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Browsing: Papers of John Adams, Volume 13


Docno: ADMS-06-13-02-0077

Author: Gannan, B., & Zoon (business)
Recipient: Adams, John
Date: 1782-06-26

From B. Gannan & Zoon

[salute] Sir

Desirous and ambitious of rendering ourselves usefull and agreeable in any mode, tending to for cause, which our best wishes has ever acompanied; we beg leave with due submission, to inform your Excellency, that we are now fitting out here, under Imperial colours for Philadelphia, a Cutter, known for one of the fastest sailing Vessells built in England, burthen 280. tons, mounting 18. guns and sixty odd men, to be ready for sea in the course of some days: should she prove agreeable to your Excellency for the purpose of conveying dispatches, goods or other effects, we will pledge ourselves for the principles of the captain in whom every trust may be confided.
{ 132 }
Our name as residents at Dunkirk, is well known at Versailles in the Bureau of marine, equally so to many american Gentlemen, among them, Mr. Nisbett1 of L'orient, who was lately in these parts.
This same vessell came lately from Philadelphia to this port in seventeen days fully loaded with tobacco, shipp'd by Messrs. Saml. Inglis & Co. of former place. The captain is born English and naturalised Imperial; many of his men are also British, but burghers of this country, they were all very favourably receiv'd, at Philadelphia still the captain seems to intimate a wish of possessing a protection from the ministers of the united states (in Europe) as a guarantee to his safety at his arrival, lest as himself and major of his crew, born Englishmen, should be conducive to some obstacle or trouble.
Under this consideration, we crave your Excellency's support, and request that it would be so favourable as to ordain any such protection to this vessel, as your Excellency shall judge necessary2—she is call'd the Maarstrand, capt. henry Cook.
We have a quantity of prize goods, such as lead, tin, Iron &c. bought at Dunkirk, we make no doubt that the same tho' English manufactory or make, may be imported into america free and without dangers; any advices, your Excellency will be gracious enough to give us thereon, we will most gratifully acknowledge.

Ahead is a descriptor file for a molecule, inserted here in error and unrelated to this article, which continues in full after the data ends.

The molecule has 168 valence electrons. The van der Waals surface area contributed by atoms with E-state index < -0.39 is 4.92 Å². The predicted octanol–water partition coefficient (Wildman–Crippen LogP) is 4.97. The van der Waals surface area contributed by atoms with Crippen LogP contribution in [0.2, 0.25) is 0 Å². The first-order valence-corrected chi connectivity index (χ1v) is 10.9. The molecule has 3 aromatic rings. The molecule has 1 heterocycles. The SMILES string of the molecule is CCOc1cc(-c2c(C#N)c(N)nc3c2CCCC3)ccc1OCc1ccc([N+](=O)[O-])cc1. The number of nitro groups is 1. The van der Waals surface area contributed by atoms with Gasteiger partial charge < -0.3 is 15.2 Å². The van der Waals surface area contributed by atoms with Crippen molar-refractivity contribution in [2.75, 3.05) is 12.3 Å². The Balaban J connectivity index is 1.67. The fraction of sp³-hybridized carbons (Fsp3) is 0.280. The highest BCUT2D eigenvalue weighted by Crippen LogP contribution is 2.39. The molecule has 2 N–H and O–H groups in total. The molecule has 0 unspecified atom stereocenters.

We have the honor to he with profound respect & much at yr command, Sir, Your most Humble & obedient Servants
[signed] B Gannan & Zoon
RC (Adams Papers); endorsed by John Thaxter: “Messs. B. Gannan & Son 26th. June 1782.”
1. The banker Jonathan Nesbitt, who dined with JA in May 1779 and JQA in May 1785 (vol. 6:31; JA, D&A, 2:370; JQA, Diary, 1:271).
2. No reply by JA to this letter has been found, and there is no indication that he provided the requested protection or used the Marstrand to carry dispatches to the United States. The firm had written a very similar letter to Benjamin Franklin on 25 June, to which Franklin did not respond (Franklin, Papers, 37:37).

Docno: ADMS-06-13-02-0078

Author: Chapman, Richard
Recipient: Adams, John
Date: 1782-06-27

From Richard Chapman

[salute] Sir

I hope you will pardon the Liberty I have taken of Adressing my Self to you but haveing waited on Mr: Barttly1 Expecting Some Assistance from him, he Informd me it was not in his Line but that your Excellency was the only person to Apply too.
These lines will Inform your Excellency that I was Mate of a Con• { 133 } tinental Packet Call'd the Active Commanded by John Hodge Esqr: from Philadelphia Bound to the Havannah with Dispathes we Saild from the Capes of Dilaware the 10th: of March last and was Unfortunately taken the 25th: by the Proserpine Frigate the Brigg with the Capt: was Ordred to Jamiaca myself with the people was Brought home to Spit Head from which place I Soon made my Escape and by the Help of Friends at Portsmouth and London I have Safe Arrived here but have been Under the Docter's hands good part of the time I have been here till within this ten or twelve days. So that I hope your Excellency will Consider my Situation and Afford me as much Asistence as your Excellency may Judge Nessesery as I am determind to git home as Soon as poserble as I Belong to the Service and Have near five months wages due at Eighteen Dollars [per] month I Should take it as a great Favour if it is poserble, for it to be paid to me here, as it would be of Infinite Service to me at present; as I am Intirely Destitute of Cloths and Every other Nessesery I Shall want when I Come to go to Sea. Relying on your Excellency's Goodness I am with the Greatest Submission your Excellency's most Obet: Humbl: Servt:
[signed] Richard Chapman
NB Your Excellency will be So Kind as to Answer the Above as it will not lay in my power to See him personly If Nessesery till I Receive Some Asitstance.2
At Mrss' Mc:Graves Worm Street.
1. Thomas Barclay, the U.S. consul to France, was in Amsterdam attending to the disposition of the goods left there by Alexander Gillon in 1781. See Barclay's letter of 28 June, below.
2. Chapman's account of the capture of the Active is accurate (Dict. Amer. Fighting Ships), but nothing further is known of him beyond what is in this letter. JA replied on 1 July (LbC, Adams Papers), congratulating Chapman on his escape but noting that he was not authorized to pay him his wages. JA, however, proposed to lend him eight ducats—about four pounds—for which he was to sign a note payable to Congress.
Cite web page as: Founding Families: Digital Editions of the Papers of the Winthrops and the Adamses, ed.C. James Taylor. Boston: Massachusetts Historical Society, 2014.
http://www.masshist.org/apde2/